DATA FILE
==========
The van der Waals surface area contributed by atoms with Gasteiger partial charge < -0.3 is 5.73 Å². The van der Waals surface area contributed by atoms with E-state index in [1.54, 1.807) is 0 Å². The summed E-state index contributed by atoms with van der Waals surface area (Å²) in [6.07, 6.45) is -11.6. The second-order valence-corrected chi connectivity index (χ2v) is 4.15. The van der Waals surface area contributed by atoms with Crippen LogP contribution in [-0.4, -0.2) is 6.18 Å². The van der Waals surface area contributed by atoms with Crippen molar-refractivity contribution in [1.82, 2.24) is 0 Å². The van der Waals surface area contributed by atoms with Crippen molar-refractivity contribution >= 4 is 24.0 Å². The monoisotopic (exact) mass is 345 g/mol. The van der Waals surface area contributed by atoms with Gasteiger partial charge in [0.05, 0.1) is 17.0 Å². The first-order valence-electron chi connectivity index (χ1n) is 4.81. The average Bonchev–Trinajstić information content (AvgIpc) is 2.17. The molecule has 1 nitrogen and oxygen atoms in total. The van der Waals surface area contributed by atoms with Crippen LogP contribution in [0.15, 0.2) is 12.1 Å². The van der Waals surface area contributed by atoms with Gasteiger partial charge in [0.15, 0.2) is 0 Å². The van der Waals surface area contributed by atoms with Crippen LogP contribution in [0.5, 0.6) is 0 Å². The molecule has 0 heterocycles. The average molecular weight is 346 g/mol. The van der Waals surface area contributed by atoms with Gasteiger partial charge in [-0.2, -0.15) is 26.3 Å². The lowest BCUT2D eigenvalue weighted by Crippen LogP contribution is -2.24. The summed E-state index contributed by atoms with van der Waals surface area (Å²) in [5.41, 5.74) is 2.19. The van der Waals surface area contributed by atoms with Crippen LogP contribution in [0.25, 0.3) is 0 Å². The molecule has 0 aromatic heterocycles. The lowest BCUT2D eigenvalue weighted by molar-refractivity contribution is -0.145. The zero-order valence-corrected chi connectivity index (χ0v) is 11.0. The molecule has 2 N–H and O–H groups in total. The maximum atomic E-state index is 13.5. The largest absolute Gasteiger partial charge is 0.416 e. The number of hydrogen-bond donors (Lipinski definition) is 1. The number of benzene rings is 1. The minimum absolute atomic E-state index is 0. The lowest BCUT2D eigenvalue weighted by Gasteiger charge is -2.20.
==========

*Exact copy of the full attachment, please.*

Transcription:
The van der Waals surface area contributed by atoms with Gasteiger partial charge < -0.3 is 5.73 Å². The van der Waals surface area contributed by atoms with E-state index in [1.54, 1.807) is 0 Å². The summed E-state index contributed by atoms with van der Waals surface area (Å²) in [6.07, 6.45) is -11.6. The second-order valence-corrected chi connectivity index (χ2v) is 4.15. The van der Waals surface area contributed by atoms with Crippen LogP contribution in [-0.4, -0.2) is 6.18 Å². The van der Waals surface area contributed by atoms with Crippen molar-refractivity contribution in [1.82, 2.24) is 0 Å². The van der Waals surface area contributed by atoms with Crippen molar-refractivity contribution >= 4 is 24.0 Å². The monoisotopic (exact) mass is 345 g/mol. The van der Waals surface area contributed by atoms with Gasteiger partial charge in [0.05, 0.1) is 17.0 Å². The first-order valence-electron chi connectivity index (χ1n) is 4.81. The average Bonchev–Trinajstić information content (AvgIpc) is 2.17. The molecule has 1 nitrogen and oxygen atoms in total. The van der Waals surface area contributed by atoms with Crippen LogP contribution in [0.15, 0.2) is 12.1 Å². The van der Waals surface area contributed by atoms with Gasteiger partial charge in [0.15, 0.2) is 0 Å². The van der Waals surface area contributed by atoms with Crippen LogP contribution in [0.5, 0.6) is 0 Å². The molecule has 0 heterocycles. The average molecular weight is 346 g/mol. The van der Waals surface area contributed by atoms with Gasteiger partial charge in [-0.2, -0.15) is 26.3 Å². The lowest BCUT2D eigenvalue weighted by Crippen LogP contribution is -2.24. The summed E-state index contributed by atoms with van der Waals surface area (Å²) in [5.41, 5.74) is 2.19. The van der Waals surface area contributed by atoms with Crippen LogP contribution in [0.25, 0.3) is 0 Å². The molecule has 0 aromatic heterocycles. The lowest BCUT2D eigenvalue weighted by molar-refractivity contribution is -0.145. The zero-order valence-corrected chi connectivity index (χ0v) is 11.0. The molecule has 2 N–H and O–H groups in total. The maximum atomic E-state index is 13.5. The largest absolute Gasteiger partial charge is 0.416 e. The number of hydrogen-bond donors (Lipinski definition) is 1. The number of benzene rings is 1. The minimum absolute atomic E-state index is 0. The lowest BCUT2D eigenvalue weighted by Gasteiger charge is -2.20.